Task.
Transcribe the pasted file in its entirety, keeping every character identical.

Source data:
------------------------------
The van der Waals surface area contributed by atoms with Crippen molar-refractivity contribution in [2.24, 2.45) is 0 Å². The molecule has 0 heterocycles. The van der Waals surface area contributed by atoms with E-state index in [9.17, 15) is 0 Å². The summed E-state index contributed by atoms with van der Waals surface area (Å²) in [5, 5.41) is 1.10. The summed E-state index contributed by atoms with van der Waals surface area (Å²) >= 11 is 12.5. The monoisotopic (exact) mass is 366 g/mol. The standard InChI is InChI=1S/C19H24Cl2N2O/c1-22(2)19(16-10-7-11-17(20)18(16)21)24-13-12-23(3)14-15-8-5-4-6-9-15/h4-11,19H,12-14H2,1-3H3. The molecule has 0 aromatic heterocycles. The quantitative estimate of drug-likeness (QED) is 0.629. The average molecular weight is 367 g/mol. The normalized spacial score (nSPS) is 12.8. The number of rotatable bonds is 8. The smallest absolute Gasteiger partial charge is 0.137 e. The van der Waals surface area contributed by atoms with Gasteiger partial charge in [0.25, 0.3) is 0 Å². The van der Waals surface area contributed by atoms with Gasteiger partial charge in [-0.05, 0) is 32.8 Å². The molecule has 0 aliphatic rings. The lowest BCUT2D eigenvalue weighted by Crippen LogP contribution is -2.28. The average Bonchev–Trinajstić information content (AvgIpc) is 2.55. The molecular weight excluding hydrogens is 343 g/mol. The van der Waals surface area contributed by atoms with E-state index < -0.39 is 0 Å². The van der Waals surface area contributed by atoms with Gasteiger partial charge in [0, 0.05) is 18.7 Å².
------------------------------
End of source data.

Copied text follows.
The van der Waals surface area contributed by atoms with Crippen molar-refractivity contribution in [2.24, 2.45) is 0 Å². The molecule has 0 heterocycles. The van der Waals surface area contributed by atoms with E-state index in [9.17, 15) is 0 Å². The summed E-state index contributed by atoms with van der Waals surface area (Å²) in [5, 5.41) is 1.10. The summed E-state index contributed by atoms with van der Waals surface area (Å²) >= 11 is 12.5. The monoisotopic (exact) mass is 366 g/mol. The standard InChI is InChI=1S/C19H24Cl2N2O/c1-22(2)19(16-10-7-11-17(20)18(16)21)24-13-12-23(3)14-15-8-5-4-6-9-15/h4-11,19H,12-14H2,1-3H3. The molecule has 0 aromatic heterocycles. The quantitative estimate of drug-likeness (QED) is 0.629. The average molecular weight is 367 g/mol. The normalized spacial score (nSPS) is 12.8. The number of rotatable bonds is 8. The smallest absolute Gasteiger partial charge is 0.137 e. The van der Waals surface area contributed by atoms with Gasteiger partial charge in [0.25, 0.3) is 0 Å². The van der Waals surface area contributed by atoms with Gasteiger partial charge in [-0.05, 0) is 32.8 Å². The molecule has 0 aliphatic rings. The lowest BCUT2D eigenvalue weighted by Crippen LogP contribution is -2.28. The average Bonchev–Trinajstić information content (AvgIpc) is 2.55. The molecular weight excluding hydrogens is 343 g/mol. The van der Waals surface area contributed by atoms with E-state index < -0.39 is 0 Å². The van der Waals surface area contributed by atoms with Gasteiger partial charge in [0, 0.05) is 18.7 Å².